An achingly poignant tale of identical twin boys adopted separately, who are eventually, heart-wrenchingly reunited.
Jim and Maureen Harrison ache to have a child. Glyn and Sioned Rees want a brother or sister for their daughter Lowri. But for both couples, further pregnancy is impossible. So what to do?
The answers to both their dreams are sucking their thumbs in the Strawberry Field children’s home in Liverpool: foundlings, twin baby boys. Glyn and Sioned adopt one, whom they bring up in Wales. Jim and Maureen adopt the other, rearing him in north Yorkshire.
And so the boys are brought up in very different social and family environments, developing markedly different personalities and aspirations. But are they entirely different? After all, they are monozygotic: identical. Does their genetic commonality confer similar character traits deep down? John Needham’s third novel explores nature/nurture theory, weaving it into an absorbing, at times exquisitely moving tale of brothers.
Readers of his previous book, Forebears, will be re-acquainted with warm-hearted, buff, call-a-spade-a-bloody-shovel Yorkshire lass Helen, now taking a larger role, telling her story from an earlier time.
This gentle, compelling, sometimes poignant novel tells the boys’ stories in parallel as they grow to manhood, converging to a dramatic, heart-wrenching reunion that will wring your emotions dry.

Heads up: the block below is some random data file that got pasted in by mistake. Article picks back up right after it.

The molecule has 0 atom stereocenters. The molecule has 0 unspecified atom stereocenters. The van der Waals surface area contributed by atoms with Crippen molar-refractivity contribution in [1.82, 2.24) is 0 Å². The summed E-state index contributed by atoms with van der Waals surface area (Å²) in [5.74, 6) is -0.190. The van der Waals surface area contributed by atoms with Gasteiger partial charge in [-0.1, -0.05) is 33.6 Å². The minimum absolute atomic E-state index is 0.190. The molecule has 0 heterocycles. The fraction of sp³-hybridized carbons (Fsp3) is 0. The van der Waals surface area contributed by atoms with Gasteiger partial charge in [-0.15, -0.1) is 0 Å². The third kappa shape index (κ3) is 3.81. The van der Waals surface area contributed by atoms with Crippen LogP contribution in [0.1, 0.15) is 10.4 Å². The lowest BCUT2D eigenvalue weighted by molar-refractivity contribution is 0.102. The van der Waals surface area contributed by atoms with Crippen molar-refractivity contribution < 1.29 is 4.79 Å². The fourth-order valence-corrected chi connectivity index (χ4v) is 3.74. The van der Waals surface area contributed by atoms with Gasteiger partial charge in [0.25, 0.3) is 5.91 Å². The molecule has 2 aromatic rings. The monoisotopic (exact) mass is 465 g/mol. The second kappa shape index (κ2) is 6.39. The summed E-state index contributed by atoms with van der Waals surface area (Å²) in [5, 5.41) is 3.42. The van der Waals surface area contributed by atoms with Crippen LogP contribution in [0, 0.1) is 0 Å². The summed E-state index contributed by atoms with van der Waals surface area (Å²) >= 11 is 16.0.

This book is a beautifully observed study of the human condition: thematically, it applies to us all in that it examines how the choices we make, the choices that others make for us and are own actions and inactions have ramifications that can come back to haunt (or even bless) us many years down the road.
This emotional tale of twins separated and reunited weaves a compelling and well-structured tale over the years, the writing is of a high standard and there’s obviously a degree of research gone on into historical detail and human development which seems accurate and is definitely laudable.
What stands out most about this book for me, though, is its sheer humanity: the author is adept at portraying the inner emotional life of his characters and portrays them with a lightness of touch, realism, empathy and compassion. This book has a great emotional pitch and I have to say that, even though I’m a bloke, I did on occasion feel a tear or two welling up!
This is a gentle, intelligent and compelling book about people, people that the reader can identify with sympathise with, that is both heart-warming and emotional. Highly recommended
FIVE OUT FIVE: A MUST BUY!